2. Our school refused to accept this and told us that we can’t refuse our sons rights to information technology as this is part of the educational system. Even had a lawyers paper to show us.

    1. Education technology should assist learning not become learning. You are not asking for their permission you are telling them about the choice you made for their child and they need to honor that choice.

    2. Where does your son go to school? I’m curious about those lawyers papers and if it’s really founded on a child’s right to healthy development- postural and neuromuscular problems can impair proper growth of the spine etc…

    1. True. But after Columbine parents could not imagine not sending their child to school with a cell phone.

  3. Colorado United Opt Out .org is refusing information to parents. Colorado Department of Eduction has removed their Opt-Out website. I am concerned that Colorado is outside the law. The state of Colorado claims they are a “Local Control” state and that the school district Superintendent can don “anything he wants to do” and that “the Colorado Department of Education has no jurisdiction over any school district in Colorado”. I am glad that east coast states are organizing and informing the public on the harm of these tests. Please look into the west and Colorado in particular.

    1. I am not familiar with Colorado laws. Education has been delegated to all states. I am not sure how much control the districts have but the department of education does have responsibility to monitor. Even under local control someone has to be held accountable. The Colorado Department of Education should be the place where parents can report problems from the district.

  4. Baltimore County Public Schools (BCPS) is in the throes of this, as we speak. BCPS has been positioned to be an example for the country (and the world) with their 1:1 digital initiative, called STAT. The truth of how it is happening here vs. how it is marketed are two very different things. It has been a highly manipulated process to force the appearance of success. Getting parents to wake up and realize what all of this truly entails has been a monumental task. There have been videos created to demonstrate the high-tech ambush of Baltimore County Public Schools.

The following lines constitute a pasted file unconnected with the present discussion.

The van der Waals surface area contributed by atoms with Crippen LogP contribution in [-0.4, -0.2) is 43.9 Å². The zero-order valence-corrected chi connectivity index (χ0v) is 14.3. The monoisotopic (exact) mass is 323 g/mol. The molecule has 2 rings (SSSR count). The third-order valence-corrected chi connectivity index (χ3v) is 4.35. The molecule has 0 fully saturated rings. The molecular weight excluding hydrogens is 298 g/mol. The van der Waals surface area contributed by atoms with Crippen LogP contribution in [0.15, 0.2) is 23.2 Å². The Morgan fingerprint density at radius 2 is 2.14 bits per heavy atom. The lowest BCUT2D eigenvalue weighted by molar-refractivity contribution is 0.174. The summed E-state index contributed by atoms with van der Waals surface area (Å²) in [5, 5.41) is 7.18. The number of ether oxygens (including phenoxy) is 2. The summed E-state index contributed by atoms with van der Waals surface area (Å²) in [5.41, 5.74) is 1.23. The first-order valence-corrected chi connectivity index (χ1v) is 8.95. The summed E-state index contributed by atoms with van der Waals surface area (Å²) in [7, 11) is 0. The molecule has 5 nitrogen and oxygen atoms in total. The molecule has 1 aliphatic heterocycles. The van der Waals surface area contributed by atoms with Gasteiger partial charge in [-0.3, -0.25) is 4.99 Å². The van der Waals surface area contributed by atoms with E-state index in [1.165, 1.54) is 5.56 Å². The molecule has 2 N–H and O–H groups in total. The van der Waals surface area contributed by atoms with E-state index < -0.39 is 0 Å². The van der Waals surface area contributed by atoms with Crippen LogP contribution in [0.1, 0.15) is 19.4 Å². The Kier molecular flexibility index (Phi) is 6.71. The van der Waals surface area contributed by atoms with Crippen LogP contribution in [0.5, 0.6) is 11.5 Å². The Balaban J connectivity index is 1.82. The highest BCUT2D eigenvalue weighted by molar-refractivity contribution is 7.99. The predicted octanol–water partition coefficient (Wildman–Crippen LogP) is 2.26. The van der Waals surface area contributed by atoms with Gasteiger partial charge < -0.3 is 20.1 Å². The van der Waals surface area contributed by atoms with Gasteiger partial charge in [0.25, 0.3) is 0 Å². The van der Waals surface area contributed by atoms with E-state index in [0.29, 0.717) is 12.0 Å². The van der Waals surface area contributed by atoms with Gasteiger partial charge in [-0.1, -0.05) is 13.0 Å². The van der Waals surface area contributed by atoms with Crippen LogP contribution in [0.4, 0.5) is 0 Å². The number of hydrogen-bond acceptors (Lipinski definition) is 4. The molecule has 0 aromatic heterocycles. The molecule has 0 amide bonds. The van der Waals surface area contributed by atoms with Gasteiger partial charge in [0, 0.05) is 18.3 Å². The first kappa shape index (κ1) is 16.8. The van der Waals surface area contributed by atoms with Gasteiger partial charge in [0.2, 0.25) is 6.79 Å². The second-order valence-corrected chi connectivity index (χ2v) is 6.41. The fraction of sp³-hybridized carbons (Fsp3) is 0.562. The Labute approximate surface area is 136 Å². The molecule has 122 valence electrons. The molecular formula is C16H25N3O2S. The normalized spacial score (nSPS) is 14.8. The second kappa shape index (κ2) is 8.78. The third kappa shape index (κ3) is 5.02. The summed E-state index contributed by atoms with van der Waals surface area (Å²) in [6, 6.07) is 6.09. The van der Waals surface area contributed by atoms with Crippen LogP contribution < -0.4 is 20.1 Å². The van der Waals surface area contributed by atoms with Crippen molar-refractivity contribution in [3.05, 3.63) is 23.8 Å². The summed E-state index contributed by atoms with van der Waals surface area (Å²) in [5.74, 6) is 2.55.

Baltimore County Public Schools is a VERY good example of how this is going down in many public school systems all across the country. BCPS admin likes to “teach” about what we are doing, which makes for a great deal of material with which to piece together this High-Tech/Ed-Tech ambush. BCPS has in fact mastered it — complete with getting kids to do the sales pitches as well as the creation of an atmosphere within school buildings of jealously and anticipation amongst the grades which propels STAT forward. (BCPS was right, they have always said that the kids would lead the way!) BCPS has very effectively harnessed the power of the doe-eyed child against the accommodating (or ignorant) parent who stands no chance against a “window to the world” and the gamification of education. Herein lies the Anatomy of a High-Tech Takeover of a Public School System: Baltimore County Public Schools.
    What is happening to us in not unique, the massive digital breadcrumb trail of hubris is, however, what sets us apart. We used to think that STAT (BCPS’ digital initiative) was a local tech-obsessed issue. Now we are certain that it is, instead, absolutely the foundation and platform for Competency/Mastery-Based Education.

    https://www.youtube.com/watch?v=H6cLRD06DFU

    1. Wow. Thanks for sharing. I will check out the links. Would you be interested in being a guest on a DC radio show that focuses on national and local education issues? It’s a monthly show and the fourth Thursday of each month I help coordinate different guests for the 11-12 est. I would love for this to be a topic. If you’re interested please email me at denishanjones@gmail.com